Congress Recognizes the Need to Streamline
As one of the original authors of the proposal to establish a Joint Committee on the Organization of Congress, I must take issue with a point raised in the front page article "Facing Criticism, Congress Tries to Reform Itself," March 30.
The article indicates that the Joint Committee was "another initiative launched last week." In fact, the initiative was launched last July, well before the current spate of major and minor scandals in the House that have contributed to public dissatisfaction with this institution. The article leaves the impression that the bipartisan proposal is a response to those scandals. Nothing could be further from the truth. We have long been concerned about the capacity of Congress, as presently organized, to dea l effectively with the nation's problems. Our proposal emerged from that concern.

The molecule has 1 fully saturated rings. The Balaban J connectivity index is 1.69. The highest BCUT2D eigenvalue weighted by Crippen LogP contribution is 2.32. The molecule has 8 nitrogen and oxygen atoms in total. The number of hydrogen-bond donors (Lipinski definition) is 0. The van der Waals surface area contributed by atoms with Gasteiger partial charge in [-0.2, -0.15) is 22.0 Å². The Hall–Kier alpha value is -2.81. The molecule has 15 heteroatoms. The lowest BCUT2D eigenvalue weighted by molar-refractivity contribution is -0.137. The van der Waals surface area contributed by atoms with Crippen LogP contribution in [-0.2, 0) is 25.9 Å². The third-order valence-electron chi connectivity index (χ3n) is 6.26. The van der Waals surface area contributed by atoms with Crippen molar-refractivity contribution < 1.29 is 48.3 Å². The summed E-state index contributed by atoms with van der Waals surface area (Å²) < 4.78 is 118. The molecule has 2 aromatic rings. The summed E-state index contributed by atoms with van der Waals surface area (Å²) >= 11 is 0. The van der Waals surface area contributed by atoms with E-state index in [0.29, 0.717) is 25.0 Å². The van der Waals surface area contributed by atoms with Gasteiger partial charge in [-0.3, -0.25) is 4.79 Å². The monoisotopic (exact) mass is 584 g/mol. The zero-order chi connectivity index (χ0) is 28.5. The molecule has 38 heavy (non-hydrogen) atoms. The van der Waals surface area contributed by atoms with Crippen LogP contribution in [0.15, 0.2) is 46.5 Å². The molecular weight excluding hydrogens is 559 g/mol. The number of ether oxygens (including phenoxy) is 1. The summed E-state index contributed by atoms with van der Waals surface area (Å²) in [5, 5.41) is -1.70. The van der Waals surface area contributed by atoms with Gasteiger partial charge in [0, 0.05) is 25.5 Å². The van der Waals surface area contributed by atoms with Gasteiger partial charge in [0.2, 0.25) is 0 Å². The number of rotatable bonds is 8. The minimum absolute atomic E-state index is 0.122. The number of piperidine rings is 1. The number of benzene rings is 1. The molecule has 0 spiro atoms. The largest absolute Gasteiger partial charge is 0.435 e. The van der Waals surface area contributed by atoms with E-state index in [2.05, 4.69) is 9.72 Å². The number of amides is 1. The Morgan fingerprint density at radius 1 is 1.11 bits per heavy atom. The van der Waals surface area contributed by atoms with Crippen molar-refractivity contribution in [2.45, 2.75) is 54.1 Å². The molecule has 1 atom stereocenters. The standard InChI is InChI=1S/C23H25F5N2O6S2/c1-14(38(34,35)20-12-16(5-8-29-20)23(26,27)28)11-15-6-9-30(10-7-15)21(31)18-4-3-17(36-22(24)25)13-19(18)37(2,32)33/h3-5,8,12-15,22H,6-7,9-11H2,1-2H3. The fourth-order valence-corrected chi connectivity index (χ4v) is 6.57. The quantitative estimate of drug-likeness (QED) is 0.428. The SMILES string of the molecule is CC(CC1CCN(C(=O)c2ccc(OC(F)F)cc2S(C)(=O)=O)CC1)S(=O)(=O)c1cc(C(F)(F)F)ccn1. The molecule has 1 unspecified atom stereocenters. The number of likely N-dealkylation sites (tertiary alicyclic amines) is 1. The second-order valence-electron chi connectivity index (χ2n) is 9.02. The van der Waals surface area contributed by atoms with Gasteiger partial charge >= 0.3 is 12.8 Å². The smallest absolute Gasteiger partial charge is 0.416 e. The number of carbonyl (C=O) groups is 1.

Our press conference on March 25, was called to update the public on the status of our proposal and to announce that a majority of the Senate and nearly a majority of the House had agreed to cosponsor our effort. We are hopeful that both houses will act shortly on the measure. Rep. Bill Gradison (R), Washington
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